| Southern 500|
| September 4, 1988 (1988-September-04)|
Darlington Raceway, Darlington, South Carolina
Permanent racing facility
1.366 mi (2.198 km)
367 laps, 501.3 mi (806.7 km)
Hot with temperatures reaching up to 88 °F (31 °C); wind speeds up to 13 miles per hour (21 km/h)
The 1988 Southern 500, the 39th running of the event, was a NASCAR Winston Cup Series racing event that took place on September 4, 1988, at Darlington Raceway in Darlington, South Carolina.
All the wives of the participating NASCAR drivers received a special racing pass that allowed them to access all aspects of racing life except for the pits where the drivers' crew did their actual work.
1988 Southern 500 Wikipedia
Darlington Raceway, nicknamed by many NASCAR fans and drivers as "The Lady in Black" or "The Track Too Tough to Tame" and advertised as a "NASCAR Tradition", is a race track built for NASCAR racing located near Darlington, South Carolina. It is of a unique, somewhat egg-shaped design, an oval with the ends of very different configurations, a condition which supposedly arose from the proximity of one end of the track to a minnow pond the owner refused to relocate. This situation makes it very challenging for the crews to set up their cars' handling in a way that will be effective at both ends.
The track is a four-turn 1.366 miles (2.198 km) oval. The track's first two turns are banked at twenty-five degrees, while the final two turns are banked two degrees lower at twenty-three degrees. The front stretch (the location of the finish line) and the back stretch is banked at six degrees. Darlington Raceway can seat up to 60,000 people.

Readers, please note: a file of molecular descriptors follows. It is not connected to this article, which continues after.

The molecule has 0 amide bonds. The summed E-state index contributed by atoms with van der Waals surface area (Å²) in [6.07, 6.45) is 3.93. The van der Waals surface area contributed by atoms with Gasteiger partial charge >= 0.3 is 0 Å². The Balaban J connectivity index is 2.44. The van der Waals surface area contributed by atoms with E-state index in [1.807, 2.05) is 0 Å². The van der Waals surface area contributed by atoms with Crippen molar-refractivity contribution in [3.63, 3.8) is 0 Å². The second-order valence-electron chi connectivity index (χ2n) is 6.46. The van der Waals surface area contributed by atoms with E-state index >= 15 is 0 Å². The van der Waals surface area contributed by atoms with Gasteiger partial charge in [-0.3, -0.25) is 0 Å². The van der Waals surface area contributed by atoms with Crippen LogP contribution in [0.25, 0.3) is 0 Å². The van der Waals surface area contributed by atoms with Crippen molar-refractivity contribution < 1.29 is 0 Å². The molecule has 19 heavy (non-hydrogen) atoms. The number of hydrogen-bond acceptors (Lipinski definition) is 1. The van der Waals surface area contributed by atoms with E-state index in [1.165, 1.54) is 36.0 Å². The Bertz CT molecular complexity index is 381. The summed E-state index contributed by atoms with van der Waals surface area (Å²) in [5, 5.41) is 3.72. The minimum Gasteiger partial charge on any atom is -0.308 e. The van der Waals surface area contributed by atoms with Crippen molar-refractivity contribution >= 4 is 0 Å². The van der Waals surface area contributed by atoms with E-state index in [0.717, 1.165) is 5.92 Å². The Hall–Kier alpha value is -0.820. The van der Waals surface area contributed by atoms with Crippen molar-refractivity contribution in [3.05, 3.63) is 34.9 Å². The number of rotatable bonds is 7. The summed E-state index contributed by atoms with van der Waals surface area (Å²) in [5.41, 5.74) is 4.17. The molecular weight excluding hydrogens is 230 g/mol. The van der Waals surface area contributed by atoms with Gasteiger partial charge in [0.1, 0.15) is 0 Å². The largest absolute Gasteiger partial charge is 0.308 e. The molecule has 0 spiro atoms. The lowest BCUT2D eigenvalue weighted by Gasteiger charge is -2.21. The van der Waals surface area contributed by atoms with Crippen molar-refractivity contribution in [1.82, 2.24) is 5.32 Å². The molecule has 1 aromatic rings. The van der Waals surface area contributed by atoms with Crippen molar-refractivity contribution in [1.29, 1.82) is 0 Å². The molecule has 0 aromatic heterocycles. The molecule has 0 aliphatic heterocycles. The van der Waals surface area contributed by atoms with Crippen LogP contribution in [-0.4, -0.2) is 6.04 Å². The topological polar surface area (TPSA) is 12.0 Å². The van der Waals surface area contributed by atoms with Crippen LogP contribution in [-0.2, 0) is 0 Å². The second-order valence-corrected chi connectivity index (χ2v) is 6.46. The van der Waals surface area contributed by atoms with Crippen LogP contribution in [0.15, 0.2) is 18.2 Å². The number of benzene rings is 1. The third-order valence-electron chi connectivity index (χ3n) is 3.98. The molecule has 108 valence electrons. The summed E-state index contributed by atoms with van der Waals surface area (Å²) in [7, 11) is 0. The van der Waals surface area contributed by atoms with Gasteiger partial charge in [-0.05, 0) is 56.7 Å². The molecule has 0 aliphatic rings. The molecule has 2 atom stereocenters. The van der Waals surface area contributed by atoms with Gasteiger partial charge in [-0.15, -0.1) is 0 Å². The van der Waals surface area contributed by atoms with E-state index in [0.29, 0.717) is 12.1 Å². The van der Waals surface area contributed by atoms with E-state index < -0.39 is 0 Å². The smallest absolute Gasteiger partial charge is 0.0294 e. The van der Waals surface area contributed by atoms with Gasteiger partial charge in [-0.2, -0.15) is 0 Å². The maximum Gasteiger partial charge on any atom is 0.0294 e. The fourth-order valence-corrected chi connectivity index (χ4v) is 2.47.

Lasting almost four hours, this final "traditional" Southern 500 racing event would feature Bill Elliott (employed at that time by Mr. Harry Melling of Melling Racing) defeating Rusty Wallace (employed by Raymond Beadle Blue Max Racing racing team during this era) by 0.24 seconds; the average speed of the race was 128.297 miles per hour (206.474 km/h). Four drivers would fail to qualify for this race; which had ten cautions for a whopping 49 laps. 74000 people would attend the race to see 367 laps of racing action; last-place finisher Harry Gant would only finish 50 of them due to engine difficulties. Twenty-four different changes would be made for the first-place position of the race. The pole winner was also the winner of the race; qualifying with speeds up to 160.827 miles per hour (258.826 km/h). Both Richard Petty and his son Kyle would compete in this race. Notable drivers at the race also included Darrell Waltrip, Terry Labonte, and Alan Kulwicki.
Two different drivers would be involved in accidents; Derrike Cope on lap 203 and Ken Ragan on lap 308. A stock car carrying the Ford manufacturer won the race while Chevrolet was the official manufacturer of the last-place finisher. The total purse of the race was $431,345 ($873,491.83 when adjusted for inflation); with the winner taking $75,800 of the purse ($153,498.20 when adjusted for inflation).
From the following year to the end of the autumn Southern 500 races in 2004, a sponsor's name would be added to the overall race name; reducing the traditionalism surrounding the early "Southern 500" races.Start: Bill Elliott was ahead of the other drivers as the green flag was waved
Lap 41: First caution of the event, caution ended on lap 44
Lap 54: Second caution of the event, caution ended on lap 60
Lap 130: Third caution of the event, caution ended on lap 132
Lap 167: Fourth caution of the event, caution ended on lap 170
Lap 206: Fifth caution of the event, caution ended on lap 208
Lap 236: Sixth caution of the event, caution ended on lap 239
Lap 257: Seventh caution of the event, caution ended on lap 260
Lap 302: Eighth caution of the event, caution ended on lap 305
Lap 312: Ninth caution of the event, caution ended on lap 314
Lap 328: Tenth caution of the event, caution ended on lap 330
Finish: Bill Elliott was officially declared the winner of the event